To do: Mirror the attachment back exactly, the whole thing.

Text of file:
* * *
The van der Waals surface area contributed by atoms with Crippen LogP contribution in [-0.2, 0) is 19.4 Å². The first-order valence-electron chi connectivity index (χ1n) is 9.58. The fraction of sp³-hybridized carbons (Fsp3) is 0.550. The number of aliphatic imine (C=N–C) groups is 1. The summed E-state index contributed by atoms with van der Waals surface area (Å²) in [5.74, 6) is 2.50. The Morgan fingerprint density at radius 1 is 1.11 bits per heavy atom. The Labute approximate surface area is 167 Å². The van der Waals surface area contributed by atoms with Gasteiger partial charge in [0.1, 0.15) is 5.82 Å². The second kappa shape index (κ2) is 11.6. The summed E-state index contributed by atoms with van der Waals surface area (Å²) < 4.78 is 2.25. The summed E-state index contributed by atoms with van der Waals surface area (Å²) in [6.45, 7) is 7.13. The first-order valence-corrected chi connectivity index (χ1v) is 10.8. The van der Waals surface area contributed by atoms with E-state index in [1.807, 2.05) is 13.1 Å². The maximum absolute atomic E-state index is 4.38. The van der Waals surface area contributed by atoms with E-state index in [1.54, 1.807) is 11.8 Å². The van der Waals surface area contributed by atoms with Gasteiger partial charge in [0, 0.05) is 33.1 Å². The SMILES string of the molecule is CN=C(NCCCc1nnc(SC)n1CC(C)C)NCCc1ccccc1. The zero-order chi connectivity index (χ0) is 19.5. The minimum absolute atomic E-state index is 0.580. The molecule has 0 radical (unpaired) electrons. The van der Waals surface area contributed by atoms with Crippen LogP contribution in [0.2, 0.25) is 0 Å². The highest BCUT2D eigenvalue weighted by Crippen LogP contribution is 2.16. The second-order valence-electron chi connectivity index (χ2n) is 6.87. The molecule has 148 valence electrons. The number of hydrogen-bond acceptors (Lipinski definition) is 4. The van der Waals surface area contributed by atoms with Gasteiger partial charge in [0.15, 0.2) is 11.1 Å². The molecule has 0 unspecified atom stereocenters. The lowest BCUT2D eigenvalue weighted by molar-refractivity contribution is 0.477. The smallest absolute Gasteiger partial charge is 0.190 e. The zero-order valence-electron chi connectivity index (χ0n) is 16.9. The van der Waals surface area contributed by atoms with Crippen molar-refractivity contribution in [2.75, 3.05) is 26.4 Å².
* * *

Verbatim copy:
The van der Waals surface area contributed by atoms with Crippen LogP contribution in [-0.2, 0) is 19.4 Å². The first-order valence-electron chi connectivity index (χ1n) is 9.58. The fraction of sp³-hybridized carbons (Fsp3) is 0.550. The number of aliphatic imine (C=N–C) groups is 1. The summed E-state index contributed by atoms with van der Waals surface area (Å²) in [5.74, 6) is 2.50. The Morgan fingerprint density at radius 1 is 1.11 bits per heavy atom. The Labute approximate surface area is 167 Å². The van der Waals surface area contributed by atoms with Gasteiger partial charge in [0.1, 0.15) is 5.82 Å². The second kappa shape index (κ2) is 11.6. The summed E-state index contributed by atoms with van der Waals surface area (Å²) < 4.78 is 2.25. The summed E-state index contributed by atoms with van der Waals surface area (Å²) in [6.45, 7) is 7.13. The first-order valence-corrected chi connectivity index (χ1v) is 10.8. The van der Waals surface area contributed by atoms with E-state index in [1.807, 2.05) is 13.1 Å². The maximum absolute atomic E-state index is 4.38. The van der Waals surface area contributed by atoms with E-state index in [1.54, 1.807) is 11.8 Å². The van der Waals surface area contributed by atoms with Gasteiger partial charge in [0, 0.05) is 33.1 Å². The SMILES string of the molecule is CN=C(NCCCc1nnc(SC)n1CC(C)C)NCCc1ccccc1. The zero-order chi connectivity index (χ0) is 19.5. The minimum absolute atomic E-state index is 0.580. The molecule has 0 radical (unpaired) electrons. The van der Waals surface area contributed by atoms with Crippen LogP contribution in [0.2, 0.25) is 0 Å². The highest BCUT2D eigenvalue weighted by Crippen LogP contribution is 2.16. The second-order valence-electron chi connectivity index (χ2n) is 6.87. The molecule has 148 valence electrons. The number of hydrogen-bond acceptors (Lipinski definition) is 4. The van der Waals surface area contributed by atoms with Gasteiger partial charge in [0.15, 0.2) is 11.1 Å². The molecule has 0 unspecified atom stereocenters. The lowest BCUT2D eigenvalue weighted by molar-refractivity contribution is 0.477. The smallest absolute Gasteiger partial charge is 0.190 e. The zero-order valence-electron chi connectivity index (χ0n) is 16.9. The van der Waals surface area contributed by atoms with Crippen molar-refractivity contribution in [2.75, 3.05) is 26.4 Å².